We are a commune of inquiring, skeptical, politically centrist, capitalist, anglophile, traditionalist New England Yankee humans, humanoids, and animals with many interests beyond and above politics. Each of us has had a high-school education (or GED), but all had ADD so didn't pay attention very well, especially the dogs. Each one of us does "try my best to be just like I am," and none of us enjoys working for others, including for Maggie, from whom we receive neither a nickel nor a dime. Freedom from nags, cranks, government, do-gooders, control-freaks and idiots is all that we ask for.
Like a raccoon dragging off some hunk of good garbage, my brother grabbed one of the two turkey carcasses last night while helping with clean-up. Naturally, he took the grilled and semi-smoked carcass which has a richer flavor (enhanced by my injecting it throughout with cider before cooking). We did not have any meat left over from two 18-pounders, but plenty of cornbread-sausage stuffing, which to me is as good as meat. (Next year, maybe we'll do three - or get two ginormous ones which I do not like because they take too long to cook).
His Mrs. commented: "I see I'll be eating turkey soup for the next four days."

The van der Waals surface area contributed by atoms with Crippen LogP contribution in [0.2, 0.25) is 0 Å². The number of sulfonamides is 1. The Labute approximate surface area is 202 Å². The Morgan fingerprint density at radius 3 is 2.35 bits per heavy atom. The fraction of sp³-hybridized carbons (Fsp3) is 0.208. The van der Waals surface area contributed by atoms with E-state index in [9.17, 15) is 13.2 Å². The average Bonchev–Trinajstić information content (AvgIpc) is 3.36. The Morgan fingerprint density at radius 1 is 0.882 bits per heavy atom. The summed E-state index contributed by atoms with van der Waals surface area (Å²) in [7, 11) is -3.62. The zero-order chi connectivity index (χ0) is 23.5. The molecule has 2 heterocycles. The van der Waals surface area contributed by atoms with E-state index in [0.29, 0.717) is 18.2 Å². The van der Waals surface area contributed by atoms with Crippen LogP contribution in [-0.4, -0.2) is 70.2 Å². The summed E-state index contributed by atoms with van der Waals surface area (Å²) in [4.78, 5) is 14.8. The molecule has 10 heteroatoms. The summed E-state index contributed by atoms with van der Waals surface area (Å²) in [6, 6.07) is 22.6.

I'll freeze the other carcass for my next round of Jus Gibier.
One of our traditional leftover turkey recipes is Turkey Divan, which is very easy and good to eat; Cook either fresh asparagus or fresh broccoli until almost cooked; drain and place on the bottom of a casserole dish, seasoning with salt and pepper. Slice the leftover turkey and lay slices neatly over the veggie, also seasoning the meat; whip two egg whites untill stiff, and slurp on a goodly portion of Hellman's mayonnaise, folding in the stiff egg whites gently. Spread the mayonnaise mixture evenly over the turkey, sealing it so it won't dry out. Sprinkle the puffy top with grated Parmesan and bake at 375 degrees until the top is golden brown, usually about 20-25 minutes.
The interesting thing about this dish is that the whipped egg whites seem to change the taste of the mayonnaise into a deliciously strange sauce which marries nicely with the turkey. It also looks lovely and as if you labored long and hard on it -- which if that was necessary, I probably wouldn't do it.
P.S. Should give credit to the famous chef from the 1950s, Poppy Cannon for this dish, which naturally I have somewhat altered over the years.
Turkey salad sandwich: Make the dressing first: scant 1/4 cup mayo, a couple squirts mustard and scant 1/4 cup ranch dressing. 1/4 cup chopped onion, 1/3 cup chopped celery. 1 cup turkey, half white and half dark meat, cut into 1/2" cubes. One large avocado cut into 1/2" cubes. Mix roughly, the intent is to mash up some but not all of the avocado. Spread thickly on fresh baked bread. Enough for two hungry adults or four children or one teenager.